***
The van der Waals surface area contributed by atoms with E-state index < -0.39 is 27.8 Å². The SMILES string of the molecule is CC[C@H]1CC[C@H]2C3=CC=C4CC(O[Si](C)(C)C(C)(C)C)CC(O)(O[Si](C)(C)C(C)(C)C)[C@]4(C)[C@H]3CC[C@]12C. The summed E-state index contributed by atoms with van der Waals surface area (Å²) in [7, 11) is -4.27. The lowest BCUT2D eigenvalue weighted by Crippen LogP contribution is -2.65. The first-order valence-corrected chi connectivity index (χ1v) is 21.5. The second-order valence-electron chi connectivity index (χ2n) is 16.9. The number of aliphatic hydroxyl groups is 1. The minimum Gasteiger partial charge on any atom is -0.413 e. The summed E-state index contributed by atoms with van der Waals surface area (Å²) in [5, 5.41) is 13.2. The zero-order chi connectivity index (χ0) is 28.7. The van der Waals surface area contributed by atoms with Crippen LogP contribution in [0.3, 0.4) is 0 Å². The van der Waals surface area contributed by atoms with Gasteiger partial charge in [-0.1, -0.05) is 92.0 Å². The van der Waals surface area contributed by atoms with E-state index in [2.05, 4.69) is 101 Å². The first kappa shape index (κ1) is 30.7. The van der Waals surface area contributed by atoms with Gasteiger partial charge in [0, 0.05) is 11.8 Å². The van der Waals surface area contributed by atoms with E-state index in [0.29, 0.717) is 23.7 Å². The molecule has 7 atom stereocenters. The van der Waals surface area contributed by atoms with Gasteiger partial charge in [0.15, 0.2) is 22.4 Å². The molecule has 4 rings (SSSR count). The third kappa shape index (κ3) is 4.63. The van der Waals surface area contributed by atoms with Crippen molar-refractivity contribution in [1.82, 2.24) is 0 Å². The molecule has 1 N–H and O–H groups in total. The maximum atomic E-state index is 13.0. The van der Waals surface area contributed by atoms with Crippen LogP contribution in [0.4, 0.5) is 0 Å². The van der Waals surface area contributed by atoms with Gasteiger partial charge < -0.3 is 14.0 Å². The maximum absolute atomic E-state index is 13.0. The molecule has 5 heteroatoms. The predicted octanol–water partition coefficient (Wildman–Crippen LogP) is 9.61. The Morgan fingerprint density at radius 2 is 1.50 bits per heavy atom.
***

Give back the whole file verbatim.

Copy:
The van der Waals surface area contributed by atoms with E-state index < -0.39 is 27.8 Å². The SMILES string of the molecule is CC[C@H]1CC[C@H]2C3=CC=C4CC(O[Si](C)(C)C(C)(C)C)CC(O)(O[Si](C)(C)C(C)(C)C)[C@]4(C)[C@H]3CC[C@]12C. The summed E-state index contributed by atoms with van der Waals surface area (Å²) in [7, 11) is -4.27. The lowest BCUT2D eigenvalue weighted by Crippen LogP contribution is -2.65. The first-order valence-corrected chi connectivity index (χ1v) is 21.5. The second-order valence-electron chi connectivity index (χ2n) is 16.9. The number of aliphatic hydroxyl groups is 1. The minimum Gasteiger partial charge on any atom is -0.413 e. The summed E-state index contributed by atoms with van der Waals surface area (Å²) in [5, 5.41) is 13.2. The zero-order chi connectivity index (χ0) is 28.7. The van der Waals surface area contributed by atoms with Crippen LogP contribution in [0.3, 0.4) is 0 Å². The van der Waals surface area contributed by atoms with Gasteiger partial charge in [-0.1, -0.05) is 92.0 Å². The van der Waals surface area contributed by atoms with E-state index in [2.05, 4.69) is 101 Å². The first kappa shape index (κ1) is 30.7. The van der Waals surface area contributed by atoms with Gasteiger partial charge in [0, 0.05) is 11.8 Å². The van der Waals surface area contributed by atoms with E-state index in [0.29, 0.717) is 23.7 Å². The molecule has 7 atom stereocenters. The van der Waals surface area contributed by atoms with Gasteiger partial charge in [0.15, 0.2) is 22.4 Å². The molecule has 4 rings (SSSR count). The third kappa shape index (κ3) is 4.63. The van der Waals surface area contributed by atoms with Crippen molar-refractivity contribution in [1.82, 2.24) is 0 Å². The molecule has 1 N–H and O–H groups in total. The maximum atomic E-state index is 13.0. The van der Waals surface area contributed by atoms with Crippen LogP contribution in [0.4, 0.5) is 0 Å². The van der Waals surface area contributed by atoms with Gasteiger partial charge < -0.3 is 14.0 Å². The maximum absolute atomic E-state index is 13.0. The molecule has 5 heteroatoms. The predicted octanol–water partition coefficient (Wildman–Crippen LogP) is 9.61. The Morgan fingerprint density at radius 2 is 1.50 bits per heavy atom.